US dollar supported by Fed official’s comments, trade war tensions

US dollar supported by Fed official’s comments, trade war tensions

SINGAPORE, Nov 28 — The US dollar held near two-week highs today after a senior Federal Reserve official reaffirmed the need for further rate increases and as investors sought shelter in the currency thanks to simmering Sino-US trade tensions.

The US dollar has come under some pressure recently on signs the Fed might slow down the pace of its future rate increases amid cooling global growth and worries about world trade, investment and corporate earnings.

However, in comments yesterday Federal Reserve Vice Chair Richard Clarida backed further rate hikes though he said the tightening path would be data dependent. He said monitoring of economic data has become even more critical as the Fed edged ever closer to a neutral stance.

“Clarida comments certainly hinged towards hawkishness…we expect the Fed to remain consistent and adjust monetary policy according to incoming economic data which has so far been pretty robust,” said Stephen Innes, head of trading, Apac, at Oanda.

“We are expecting the Fed to raise rates in December and three times in 2019.”

Innes noted the US dollar strength also reflected risks around the upcoming G20 summit in Buenos Aires between November 30-December 1 where US President Donald Trump and his Chinese counterpart Xi Jinping are scheduled to meet and discuss contentious trade matters.

Trump’s comments this week in an interview with the Wall Street Journal that it was “highly unlikely” he would accept China’s request to hold off a planned increase in tariffs had scared riskier assets in a boost to safe-haven currencies including the US dollar and the yen.

Attention will now turn to a speech by Fed Chairman Jerome Powell later today and the minutes from the Fed’s November 7-8 meeting tomorrow. Investors would be looking to further clues on how many more times the U.S. central bank is likely to hike rates in 2019.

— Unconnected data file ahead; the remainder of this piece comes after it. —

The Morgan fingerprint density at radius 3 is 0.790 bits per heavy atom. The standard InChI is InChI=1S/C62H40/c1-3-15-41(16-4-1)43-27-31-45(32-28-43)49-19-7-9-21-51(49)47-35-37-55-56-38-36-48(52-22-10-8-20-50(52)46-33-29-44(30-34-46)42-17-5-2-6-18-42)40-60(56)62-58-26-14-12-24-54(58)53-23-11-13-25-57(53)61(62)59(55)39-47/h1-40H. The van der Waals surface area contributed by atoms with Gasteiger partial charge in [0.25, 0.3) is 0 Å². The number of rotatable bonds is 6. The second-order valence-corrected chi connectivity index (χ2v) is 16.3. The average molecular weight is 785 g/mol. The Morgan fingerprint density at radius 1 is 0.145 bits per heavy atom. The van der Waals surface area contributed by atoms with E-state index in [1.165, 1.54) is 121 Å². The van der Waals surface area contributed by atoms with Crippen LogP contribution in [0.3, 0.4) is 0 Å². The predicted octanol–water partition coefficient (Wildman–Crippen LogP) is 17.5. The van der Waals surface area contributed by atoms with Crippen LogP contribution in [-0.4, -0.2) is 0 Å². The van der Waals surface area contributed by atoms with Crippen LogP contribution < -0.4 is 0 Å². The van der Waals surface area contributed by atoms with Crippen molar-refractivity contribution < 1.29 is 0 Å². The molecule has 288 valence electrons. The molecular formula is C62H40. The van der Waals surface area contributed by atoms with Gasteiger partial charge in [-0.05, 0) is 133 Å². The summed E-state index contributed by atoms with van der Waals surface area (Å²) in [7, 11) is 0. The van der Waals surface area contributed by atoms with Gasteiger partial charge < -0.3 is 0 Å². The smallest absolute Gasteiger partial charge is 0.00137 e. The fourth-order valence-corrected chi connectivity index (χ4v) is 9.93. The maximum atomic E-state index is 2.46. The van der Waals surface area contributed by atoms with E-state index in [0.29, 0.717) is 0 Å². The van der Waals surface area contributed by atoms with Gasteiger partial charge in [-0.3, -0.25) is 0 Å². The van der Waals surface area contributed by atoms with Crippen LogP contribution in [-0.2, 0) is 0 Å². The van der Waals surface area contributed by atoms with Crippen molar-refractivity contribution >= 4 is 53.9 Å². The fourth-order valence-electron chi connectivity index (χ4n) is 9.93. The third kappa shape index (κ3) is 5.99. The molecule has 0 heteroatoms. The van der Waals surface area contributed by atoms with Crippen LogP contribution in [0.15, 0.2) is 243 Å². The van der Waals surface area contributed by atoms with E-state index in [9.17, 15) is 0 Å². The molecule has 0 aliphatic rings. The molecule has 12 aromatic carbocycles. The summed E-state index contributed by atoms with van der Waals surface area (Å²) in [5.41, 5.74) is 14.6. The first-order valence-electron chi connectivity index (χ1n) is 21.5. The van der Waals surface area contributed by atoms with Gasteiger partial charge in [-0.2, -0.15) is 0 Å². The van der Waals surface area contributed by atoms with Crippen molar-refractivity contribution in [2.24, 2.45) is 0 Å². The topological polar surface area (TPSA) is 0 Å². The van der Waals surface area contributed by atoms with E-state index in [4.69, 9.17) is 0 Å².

Trump has repeatedly criticised the Fed and Powell on the US central bank’s monetary policy stance, saying rising US rates were harming the economy.

“Fed relishes independence and their approach is very mathematical and systematic. Under no circumstances do we expect the US central bank to be pressured by Trump,” Innes said.

The US dollar index, a gauge of its value versus six major peers, traded at 97.42 after rising for three sessions in a row. The index is sitting just below this year’s of 97.69.

The yen was largely unchanged at 113.75 on the dollar, but not far off a two-week low of 113.83.

The euro changed hands at US$1.1295, gaining 0.07 per cent versus the dollar. The single currency has lost 1.5 per cent of its value in recent sessions due to signs of weakening eurozone economic momentum.

Elsewhere, sterling was down a touch at US$1.2733. The pound is likely to remain under pressure as traders bet that British Prime Minister Theresa May would fail to get the nod for her Brexit agreement in a fractious parliament.

The Australian dollar, often considered a gauge for global risk appetite, traded flat at US$0.7223. Analysts say the Aussie dollar remains vulnerable to further falls amid sharp losses in the price of iron ore, a key export earner for the country, and as US-Sino trade tensions showed no signs of abating. — Reuters